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Risk-based testing and test automation

A painting of a roulette wheel in a casino, generated by DALL-E.

When you’re starting with test automation, it matters whether you are going to cover a new app or an existing app. With new apps, you can cover features with tests as the app gets built. It makes it a lot easier to cover the entire app comprehensively, and starts paying dividends immediately.

With an app that has existed for a while, maybe for many years, covering the entire app as you would with a new app might be impossible or undesirable, simply because there’s no time to cover it, and some parts of the app are much higher risk than others.

So as you would with manual testing, test automation in existing apps can also be done through an assessment of the risk of its functionalities.

Test automation is also only viable when the cost of creating and maintaining an automated test is less than the repeated manual testing plus the feedback time between tester and developer. This means that high risk, oft-repeated regression tests are the best to automate.

Assessing risk #

So we need to assess risk. How do we do this? With the following formula:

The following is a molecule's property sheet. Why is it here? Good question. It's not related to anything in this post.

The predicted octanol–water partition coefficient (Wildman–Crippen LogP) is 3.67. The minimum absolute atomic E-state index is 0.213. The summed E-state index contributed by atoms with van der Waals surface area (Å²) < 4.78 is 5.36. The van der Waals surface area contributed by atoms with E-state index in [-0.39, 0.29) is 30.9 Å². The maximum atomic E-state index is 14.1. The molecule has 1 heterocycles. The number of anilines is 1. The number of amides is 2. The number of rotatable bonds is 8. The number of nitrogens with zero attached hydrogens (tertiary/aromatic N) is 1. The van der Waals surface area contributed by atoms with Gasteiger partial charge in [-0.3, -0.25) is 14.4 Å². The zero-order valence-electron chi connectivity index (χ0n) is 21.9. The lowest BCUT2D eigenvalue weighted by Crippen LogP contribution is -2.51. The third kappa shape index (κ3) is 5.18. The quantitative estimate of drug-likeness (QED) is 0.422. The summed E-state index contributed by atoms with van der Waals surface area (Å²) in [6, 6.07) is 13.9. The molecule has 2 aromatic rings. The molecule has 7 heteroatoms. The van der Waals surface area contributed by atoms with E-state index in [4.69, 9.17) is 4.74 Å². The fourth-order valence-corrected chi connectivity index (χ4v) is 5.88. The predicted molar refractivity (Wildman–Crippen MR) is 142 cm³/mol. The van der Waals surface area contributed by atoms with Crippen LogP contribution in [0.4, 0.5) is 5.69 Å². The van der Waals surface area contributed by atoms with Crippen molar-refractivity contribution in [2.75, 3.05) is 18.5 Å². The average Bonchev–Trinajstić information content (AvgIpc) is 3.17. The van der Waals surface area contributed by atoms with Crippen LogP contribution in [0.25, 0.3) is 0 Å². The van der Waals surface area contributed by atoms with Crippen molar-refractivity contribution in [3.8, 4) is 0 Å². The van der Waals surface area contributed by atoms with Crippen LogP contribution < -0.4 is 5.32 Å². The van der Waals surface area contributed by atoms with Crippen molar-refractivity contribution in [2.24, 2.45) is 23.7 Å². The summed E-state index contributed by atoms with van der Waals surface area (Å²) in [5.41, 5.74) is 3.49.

\(\ risk = probability * impact \)

The above means we will want to assess the parts (which can be part of any quality characteristic such as functionality, security or performance) of an app which have either a high chance of failing, a big (financial) impact on the business if it fails, or a combination of both.

Impact can be assessed by measuring what business operation a functionality supports. If a login functionality fails to work, and millions of people use it every day, the impact would be greater than if only the performance of the login page was degraded. Part of measuring the impact can also be how fast it can be fixed. If a functionality is easy to fix, the impact can be contained easier.

Probability of failure is the harder one to assess, but can be done through experience and by measuring the complexity of (parts of) the app, the amount of technical debt it has, and the integrations it has with other apps, databases, and systems. Is the functionality dependent on other high-risk functionalities? Is there a chance of cascading failure?

Risk determines design #

Determining risk of applications should not only inform what to test, but also how to design applications in such a way as to minimize risk. Build in fallbacks and failsafes to ensure that when a functionality crashes or gets overloaded, the system has a back up functionality to use instead.

It speaks for itself that we want to automate the tests that cover the highest risk functionalities first, because those will also be the tests that are going to be performed the most. Test automation, however, is limited to testing software, so it has to mock hardware. In many cases, test automation will speed up development and testing, but it will not replace it. This is because mocking (faking) a part of the software in order to be able to test an app introduces its own risk. So test automation is essential, but not sufficient for a great testing strategy.